• Sarah Kay

My Chelsea 2022 highlights

A little later than usual due to half term and Jubilee holiday, here's my highlights from my Friday visit to Chelsea this year.


  1. Out of the Shadows - Kate Gould Gardens

This beautiful garden, winner of the Best Sanctuary Garden, perfectly highlights how great design can respond to the modern (and post pandemic) need for a garden in which you can relax, exercise, entertain and dine. By carefully screening and recessing elements, this garden manages to include a Jacuzzi swim spa, fire pit, exercise bars and a yoga/meditation space. Exotic planting creates beautiful shadows which add to feeling of seclusion and calm.


2. Building the Future Medite Smartply - Sarah Eberle

The centrepiece of this garden is the huge rock face waterfall, built from the sponsor's sustainable wood based product, which is a huge feat of engineering. The planting is inspired by the Irish forest where the wood for the product is sourced and cleverly combines damp loving, native and exotic species to beautiful effect.


3. A Garden Sanctuary from Hamptons - Tony Woods

I really loved the simplicity of this garden, which has sustainability at it's heart from the carbon neutral Shou Sugi Ban garden cabin by Koto, through to the pollinator attracting plants, water, wildlife corridor hedging and tree canopies all which create wildlife habitats. A beautiful example of how modern urban living can be sustainable and health giving.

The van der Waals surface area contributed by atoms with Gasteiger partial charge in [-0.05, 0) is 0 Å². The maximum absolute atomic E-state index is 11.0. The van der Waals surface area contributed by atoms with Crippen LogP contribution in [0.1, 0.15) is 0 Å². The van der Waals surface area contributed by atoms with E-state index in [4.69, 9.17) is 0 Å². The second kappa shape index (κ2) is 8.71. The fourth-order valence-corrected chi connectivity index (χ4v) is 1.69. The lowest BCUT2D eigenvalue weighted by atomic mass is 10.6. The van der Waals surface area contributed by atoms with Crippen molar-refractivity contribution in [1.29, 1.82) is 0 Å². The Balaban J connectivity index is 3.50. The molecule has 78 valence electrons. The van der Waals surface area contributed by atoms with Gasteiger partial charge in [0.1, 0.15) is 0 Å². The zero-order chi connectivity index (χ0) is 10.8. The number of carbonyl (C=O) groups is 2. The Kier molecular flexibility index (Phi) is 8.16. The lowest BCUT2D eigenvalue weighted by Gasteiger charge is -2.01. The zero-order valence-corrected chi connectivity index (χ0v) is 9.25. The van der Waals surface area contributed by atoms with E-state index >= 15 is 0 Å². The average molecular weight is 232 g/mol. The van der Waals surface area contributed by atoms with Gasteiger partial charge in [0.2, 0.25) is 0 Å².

4. Connected by Exante - Taina Suono

The cork bark covered centrepiece of this teleworking oasis really caught my eye. This circular structure based on a tree stump incorporates a skylight trimmed with a green roof, a silhouette window and a water feature. The planting is naturalistic, based on European woodlands and is limited in colour and serene. This garden will be relocated to UCLH to support patient recovery.


5. Front Garden Revolution from The Core Arts - Andy Smith Williams

This garden is close to my heart as the Core Arts headquarters is just around the corner from me as is St Barnabas church, where the plants and hard landscaping will be relocated to.

This innovation design is a re-imagining of front garden spaces as a shared community garden for socialising and community garden projects, both of which are proven to improve mental health. Planting is given precedence over paving, with existing paving broken up to create a more permeable surface and provide fill for the gabion benches and top dressing for the beds. Rain water planters will divert excess rain water to plants and reclaimed timber benches provide a hub for community meet up. I love this approach to front gardens - beautiful and community minded.



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